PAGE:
Colleges can play an important role in reducing mental health stigma. Peer support services, coordination between on-campus and off-campus providers, and targeted services for more susceptible communities are a few ways to improve care and better support students. Students, along with administrators, can advocate for increased visibility and publicity of mental health issues and resources.
Eating disorders are not a choice. Eating disorders are a mental illness like Obsessive Compulsive Disorders, and they are treatable. I get a lot of flak for emphasizing the biological predisposition for eating disorders, for de-emphasizing the personal narrative, for banging on about "not your fault, not your parents' fault, not society's fault."
I believe that I am beginning to heal from past hurts and that I am moving towards a path where I can allow new relationships to form and existing ones to grow in a healthy way. I hope that in the future more people will come to know the hurt that exists in the world outside of the medical diagnosis. And I hope that others with mental illness speak out.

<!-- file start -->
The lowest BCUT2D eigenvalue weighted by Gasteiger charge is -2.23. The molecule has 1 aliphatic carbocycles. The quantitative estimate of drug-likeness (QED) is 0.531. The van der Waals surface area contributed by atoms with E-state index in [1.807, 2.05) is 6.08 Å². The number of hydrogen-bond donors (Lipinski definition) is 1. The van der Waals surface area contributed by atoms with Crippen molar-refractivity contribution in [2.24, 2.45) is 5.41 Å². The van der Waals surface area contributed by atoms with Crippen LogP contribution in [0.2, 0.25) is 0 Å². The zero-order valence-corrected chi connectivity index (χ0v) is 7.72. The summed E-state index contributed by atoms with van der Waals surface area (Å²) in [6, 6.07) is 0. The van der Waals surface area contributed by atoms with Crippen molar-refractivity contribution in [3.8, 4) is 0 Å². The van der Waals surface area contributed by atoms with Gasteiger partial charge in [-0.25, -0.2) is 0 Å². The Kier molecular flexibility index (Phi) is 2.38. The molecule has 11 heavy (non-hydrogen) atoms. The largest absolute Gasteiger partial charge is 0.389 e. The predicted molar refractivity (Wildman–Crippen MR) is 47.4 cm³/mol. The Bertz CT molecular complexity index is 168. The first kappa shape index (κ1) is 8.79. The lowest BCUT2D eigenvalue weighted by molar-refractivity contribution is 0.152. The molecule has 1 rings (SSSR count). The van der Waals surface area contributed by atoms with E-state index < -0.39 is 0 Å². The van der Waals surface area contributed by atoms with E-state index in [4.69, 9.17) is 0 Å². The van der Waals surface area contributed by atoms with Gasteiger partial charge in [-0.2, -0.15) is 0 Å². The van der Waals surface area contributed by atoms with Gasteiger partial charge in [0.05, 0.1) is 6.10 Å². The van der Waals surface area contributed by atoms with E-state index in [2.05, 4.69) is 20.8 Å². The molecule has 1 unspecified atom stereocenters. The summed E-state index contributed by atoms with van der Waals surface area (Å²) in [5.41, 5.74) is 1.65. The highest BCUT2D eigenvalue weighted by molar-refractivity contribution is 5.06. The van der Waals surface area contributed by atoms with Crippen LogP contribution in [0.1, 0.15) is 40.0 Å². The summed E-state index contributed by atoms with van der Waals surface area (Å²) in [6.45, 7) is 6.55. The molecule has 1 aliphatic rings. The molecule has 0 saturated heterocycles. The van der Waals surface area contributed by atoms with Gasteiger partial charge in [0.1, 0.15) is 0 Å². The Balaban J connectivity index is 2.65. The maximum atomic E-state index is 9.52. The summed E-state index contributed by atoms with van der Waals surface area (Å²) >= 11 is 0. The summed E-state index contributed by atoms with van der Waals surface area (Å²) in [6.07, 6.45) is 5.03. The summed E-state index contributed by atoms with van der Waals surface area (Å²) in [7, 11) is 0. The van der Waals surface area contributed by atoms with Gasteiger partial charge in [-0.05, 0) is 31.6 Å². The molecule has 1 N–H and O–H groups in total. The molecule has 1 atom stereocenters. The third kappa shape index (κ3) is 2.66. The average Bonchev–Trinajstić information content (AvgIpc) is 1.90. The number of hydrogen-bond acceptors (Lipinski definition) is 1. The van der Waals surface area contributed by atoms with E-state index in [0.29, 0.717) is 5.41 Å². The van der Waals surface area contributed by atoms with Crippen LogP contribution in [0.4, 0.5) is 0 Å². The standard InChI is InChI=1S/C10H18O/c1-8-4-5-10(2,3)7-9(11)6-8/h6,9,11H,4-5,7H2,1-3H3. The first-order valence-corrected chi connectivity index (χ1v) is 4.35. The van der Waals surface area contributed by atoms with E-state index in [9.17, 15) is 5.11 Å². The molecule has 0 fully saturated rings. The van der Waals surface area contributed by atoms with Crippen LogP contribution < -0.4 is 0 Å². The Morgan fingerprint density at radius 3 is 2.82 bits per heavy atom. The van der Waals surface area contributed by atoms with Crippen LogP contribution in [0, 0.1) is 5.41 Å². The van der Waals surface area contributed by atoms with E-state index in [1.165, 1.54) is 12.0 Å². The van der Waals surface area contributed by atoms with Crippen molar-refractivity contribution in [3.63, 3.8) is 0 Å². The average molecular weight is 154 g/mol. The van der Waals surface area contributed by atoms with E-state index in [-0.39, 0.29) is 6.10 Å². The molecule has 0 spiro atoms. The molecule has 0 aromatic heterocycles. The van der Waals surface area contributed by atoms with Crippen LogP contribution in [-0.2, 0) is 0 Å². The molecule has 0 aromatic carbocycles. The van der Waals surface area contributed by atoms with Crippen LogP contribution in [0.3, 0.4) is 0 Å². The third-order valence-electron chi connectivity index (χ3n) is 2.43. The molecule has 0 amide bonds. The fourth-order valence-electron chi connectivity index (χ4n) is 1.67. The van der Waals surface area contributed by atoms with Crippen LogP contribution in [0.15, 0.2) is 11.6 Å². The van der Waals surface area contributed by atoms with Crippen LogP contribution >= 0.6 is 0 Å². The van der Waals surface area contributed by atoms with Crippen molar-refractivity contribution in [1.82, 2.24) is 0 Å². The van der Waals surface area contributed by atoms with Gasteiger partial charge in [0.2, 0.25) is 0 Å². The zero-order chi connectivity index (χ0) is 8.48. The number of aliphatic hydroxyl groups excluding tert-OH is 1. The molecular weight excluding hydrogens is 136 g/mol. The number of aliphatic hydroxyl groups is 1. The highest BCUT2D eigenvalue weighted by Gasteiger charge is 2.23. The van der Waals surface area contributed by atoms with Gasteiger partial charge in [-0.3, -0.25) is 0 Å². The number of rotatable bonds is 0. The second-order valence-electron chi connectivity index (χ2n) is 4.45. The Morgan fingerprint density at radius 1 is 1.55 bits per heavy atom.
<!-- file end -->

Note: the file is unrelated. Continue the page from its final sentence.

Mental illness in the United States of America is an ever-increasing issue that affects millions of individuals in various ways and to varying degrees of severity. While it's true that mental illness can sometimes be treated with great success, including the near eradication of symptoms in certain patients, sometimes symptoms are so debilitating that the individual in question is unable to work or otherwise provide for themselves. For these individuals, symptoms may never fully disappear.
My mental illnesses are diseases, just like my cancer, and need to be treated in a similar way. If I, myself, can't share my story then it indicates that I also have stigma so I discuss my mental health issues openly just like I do anything else. I have found that when I share my story, I have an impact.